Brazil 2, Colombia 1

RIO DE JANEIRO — A somber mood spread over Brazil on Saturday as football fans slowly came to grips with the loss of star striker Neymar, whose fractured vertebra knocked him out of the World Cup.

Brazil's top newspapers featured front-page spreads of Neymar on the turf after he took a knee to the back during the 2-1 quarterfinal win over Colombia, crying out in pain. The host nation's hopes for a sixth World Cup title had rested mostly on the shoulders of the 22-year-old forward.

The cover of top sports newspaper Lance stated simply: "Play For Him."

Lance's online version included headlines the "The sixth title will be for him!" and "The Brazilian team is going to bleed for Neymar."

Rio de Janeiro's O Globo paper headlined its special Cup section: "Without him, can it be?"

Yet hopes weren't completely stamped out.

Juca Kfouri, one of Brazil's most influential sports commentators, wrote in the Folha de S. Paulo newspaper in a column titled "Impossible?" that, yes, Brazil faces an immense challenge against the powerful Germany team in the semifinals on Tuesday.

Neymar is out and captain Thiago Silva is suspended, after picking up two yellow cards.

"The Germans are not only the favorites, they're a sure thing," Kfouri wrote. "And therein lies the danger — for them."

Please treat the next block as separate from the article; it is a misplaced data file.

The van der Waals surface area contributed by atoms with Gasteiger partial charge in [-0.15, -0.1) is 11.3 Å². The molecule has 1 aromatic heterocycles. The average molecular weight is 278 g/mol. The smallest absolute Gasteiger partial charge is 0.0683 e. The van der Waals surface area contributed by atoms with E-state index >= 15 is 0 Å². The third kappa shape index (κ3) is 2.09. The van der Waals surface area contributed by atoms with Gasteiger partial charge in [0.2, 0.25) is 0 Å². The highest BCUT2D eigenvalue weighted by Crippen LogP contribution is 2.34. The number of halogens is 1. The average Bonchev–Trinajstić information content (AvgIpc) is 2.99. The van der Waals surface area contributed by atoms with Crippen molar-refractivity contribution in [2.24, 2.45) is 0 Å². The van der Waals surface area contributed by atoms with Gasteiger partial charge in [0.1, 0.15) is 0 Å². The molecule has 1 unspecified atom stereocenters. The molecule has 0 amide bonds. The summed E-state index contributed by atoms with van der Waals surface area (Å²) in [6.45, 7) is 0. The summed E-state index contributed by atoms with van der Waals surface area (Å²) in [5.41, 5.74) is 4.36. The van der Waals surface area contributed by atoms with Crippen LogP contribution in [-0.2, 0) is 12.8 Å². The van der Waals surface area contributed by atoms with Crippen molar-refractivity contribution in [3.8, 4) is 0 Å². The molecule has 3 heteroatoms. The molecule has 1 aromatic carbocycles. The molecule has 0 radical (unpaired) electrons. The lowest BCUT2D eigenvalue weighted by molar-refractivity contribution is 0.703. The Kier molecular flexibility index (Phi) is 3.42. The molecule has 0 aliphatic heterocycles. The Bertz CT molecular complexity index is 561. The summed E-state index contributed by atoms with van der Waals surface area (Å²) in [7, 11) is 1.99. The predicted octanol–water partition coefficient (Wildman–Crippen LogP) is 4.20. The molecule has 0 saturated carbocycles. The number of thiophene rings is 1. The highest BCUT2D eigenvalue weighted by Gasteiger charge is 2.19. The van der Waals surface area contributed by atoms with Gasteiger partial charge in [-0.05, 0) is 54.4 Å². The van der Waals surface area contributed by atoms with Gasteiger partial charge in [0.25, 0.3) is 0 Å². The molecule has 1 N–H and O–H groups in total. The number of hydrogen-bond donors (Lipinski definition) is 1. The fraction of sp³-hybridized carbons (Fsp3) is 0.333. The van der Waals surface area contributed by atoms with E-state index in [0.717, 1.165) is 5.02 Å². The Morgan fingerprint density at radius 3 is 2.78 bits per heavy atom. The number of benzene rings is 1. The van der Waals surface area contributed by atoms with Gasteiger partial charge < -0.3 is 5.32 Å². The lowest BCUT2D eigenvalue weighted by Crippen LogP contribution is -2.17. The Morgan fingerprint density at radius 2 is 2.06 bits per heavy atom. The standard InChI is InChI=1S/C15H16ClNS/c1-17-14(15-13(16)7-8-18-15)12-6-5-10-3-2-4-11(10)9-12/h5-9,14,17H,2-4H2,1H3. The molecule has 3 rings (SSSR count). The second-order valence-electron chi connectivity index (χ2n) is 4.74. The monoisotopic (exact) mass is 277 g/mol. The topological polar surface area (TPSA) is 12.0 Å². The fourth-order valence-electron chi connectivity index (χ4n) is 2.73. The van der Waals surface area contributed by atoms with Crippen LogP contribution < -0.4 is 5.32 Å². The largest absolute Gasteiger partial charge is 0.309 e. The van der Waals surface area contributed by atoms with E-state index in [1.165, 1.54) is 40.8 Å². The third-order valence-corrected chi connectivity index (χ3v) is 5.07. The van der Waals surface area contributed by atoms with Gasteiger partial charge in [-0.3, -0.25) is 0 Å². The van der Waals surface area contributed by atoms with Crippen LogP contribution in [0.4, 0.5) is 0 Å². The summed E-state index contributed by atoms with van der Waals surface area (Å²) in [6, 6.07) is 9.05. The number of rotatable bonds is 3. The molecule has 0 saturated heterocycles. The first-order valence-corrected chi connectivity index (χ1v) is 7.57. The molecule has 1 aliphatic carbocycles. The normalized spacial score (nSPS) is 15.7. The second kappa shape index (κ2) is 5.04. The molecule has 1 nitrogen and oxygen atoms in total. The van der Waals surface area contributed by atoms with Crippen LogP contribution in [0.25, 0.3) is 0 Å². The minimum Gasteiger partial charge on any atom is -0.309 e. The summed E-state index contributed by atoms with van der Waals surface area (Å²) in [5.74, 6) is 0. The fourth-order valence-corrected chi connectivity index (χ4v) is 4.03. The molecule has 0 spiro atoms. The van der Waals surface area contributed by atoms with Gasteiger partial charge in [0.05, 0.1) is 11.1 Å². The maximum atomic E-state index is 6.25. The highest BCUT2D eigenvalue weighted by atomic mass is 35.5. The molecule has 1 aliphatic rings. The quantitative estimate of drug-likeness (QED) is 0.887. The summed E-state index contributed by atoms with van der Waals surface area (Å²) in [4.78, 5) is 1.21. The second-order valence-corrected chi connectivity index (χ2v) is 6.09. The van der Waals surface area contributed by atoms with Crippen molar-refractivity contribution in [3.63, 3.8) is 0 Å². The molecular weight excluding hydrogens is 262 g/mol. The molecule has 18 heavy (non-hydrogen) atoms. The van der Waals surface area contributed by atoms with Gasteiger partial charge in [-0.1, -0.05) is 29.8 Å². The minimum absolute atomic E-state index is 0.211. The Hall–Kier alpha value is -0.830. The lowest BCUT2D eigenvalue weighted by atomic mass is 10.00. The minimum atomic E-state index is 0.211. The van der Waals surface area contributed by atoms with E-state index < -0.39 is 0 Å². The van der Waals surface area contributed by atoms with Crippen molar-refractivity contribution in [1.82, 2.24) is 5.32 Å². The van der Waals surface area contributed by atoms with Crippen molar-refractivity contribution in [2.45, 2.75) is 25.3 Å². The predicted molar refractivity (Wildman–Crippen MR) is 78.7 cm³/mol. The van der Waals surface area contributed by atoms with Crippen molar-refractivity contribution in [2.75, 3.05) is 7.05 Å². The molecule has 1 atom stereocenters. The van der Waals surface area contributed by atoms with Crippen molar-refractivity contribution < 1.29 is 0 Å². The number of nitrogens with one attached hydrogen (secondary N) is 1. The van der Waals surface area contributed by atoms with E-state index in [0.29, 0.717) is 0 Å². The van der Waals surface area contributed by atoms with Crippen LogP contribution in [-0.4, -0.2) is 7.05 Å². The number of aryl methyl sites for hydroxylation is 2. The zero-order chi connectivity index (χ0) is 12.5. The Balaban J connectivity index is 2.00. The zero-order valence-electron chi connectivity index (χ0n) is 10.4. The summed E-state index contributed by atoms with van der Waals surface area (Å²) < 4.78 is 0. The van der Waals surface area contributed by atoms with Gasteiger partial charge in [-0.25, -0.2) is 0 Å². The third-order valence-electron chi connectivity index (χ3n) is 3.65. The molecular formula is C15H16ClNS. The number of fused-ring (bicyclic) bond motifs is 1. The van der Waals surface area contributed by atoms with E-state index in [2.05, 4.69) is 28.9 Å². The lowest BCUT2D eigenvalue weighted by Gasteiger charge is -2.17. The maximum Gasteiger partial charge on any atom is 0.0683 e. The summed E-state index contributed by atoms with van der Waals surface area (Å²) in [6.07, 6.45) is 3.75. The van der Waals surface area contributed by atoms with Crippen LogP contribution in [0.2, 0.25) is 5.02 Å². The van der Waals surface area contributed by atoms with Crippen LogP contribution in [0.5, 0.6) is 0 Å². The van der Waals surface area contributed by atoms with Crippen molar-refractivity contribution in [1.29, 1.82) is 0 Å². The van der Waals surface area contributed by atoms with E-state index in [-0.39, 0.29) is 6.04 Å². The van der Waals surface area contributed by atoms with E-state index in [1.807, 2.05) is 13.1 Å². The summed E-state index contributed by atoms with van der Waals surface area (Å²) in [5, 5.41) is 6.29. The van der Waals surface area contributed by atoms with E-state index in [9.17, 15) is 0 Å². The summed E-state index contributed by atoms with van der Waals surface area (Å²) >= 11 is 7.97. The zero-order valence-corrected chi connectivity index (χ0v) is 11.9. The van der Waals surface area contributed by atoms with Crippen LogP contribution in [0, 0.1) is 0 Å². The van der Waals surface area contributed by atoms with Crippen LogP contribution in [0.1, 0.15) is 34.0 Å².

Brazil is infamous for grinding bureaucracy that makes the simplest of tasks seemingly impossible — which many believe has made the Brazilian people more creative, more resilient and has given rise to an entire philosophy known in Portuguese as "jeitinho"— or the Brazilian Way.

"Our 'jeitinho' should help Brazil overcome Neymar's absence," said Leandro Santos, a 30-year-old restaurant manager in Sao Paulo. "Brazilians always find unexpected ways to deal with problems and setbacks — and I think that's what this team will do."

France 0, Germany 1

IO DE JANEIRO — It just wouldn't be the World Cup without Germany in the semifinals.

Harnessing all their big-game experience, the Germans delivered a performance of maturity and efficiency to hold off France 1-0 and become the first team to reach four straight semifinals in the sport's marquee tournament.

Defender Mats Hummels scored the winning goal in the 13th minute, outmuscling his marker at a free kick to glance a header in off the underside of the crossbar.

Criticized for poor defending in earlier matches, Germany selected a more robust lineup and restricted a flat France team to only a handful of clear-cut opportunities in muggy conditions.

"There was not much in it," France coach Didier Deschamps said. But, "we don't have the international experience Germany has."

While France's young players slumped to the ground and some shed tears after the final whistle, the Germans soberly saluted all corners of the Maracana Stadium.

One job done, nothing more.

And next up for Germany is a meeting with host nation Brazil. It will be Germany's 13th appearance in the semifinals in 20 editions of the World Cup.

"I guess we're playing the kind of football which will give us a chance to win," said Hummels, who produced a couple of decisive blocks to snuff out two good chances for France striker Karim Benzema.

"We defended well today. I think we deserve to carry on."

France struggled to impose the kind of attacking game that made the team one of the most exciting in Brazil during the group stage, although Benzema — the team's chief attacking threat — squandered chances in both halves.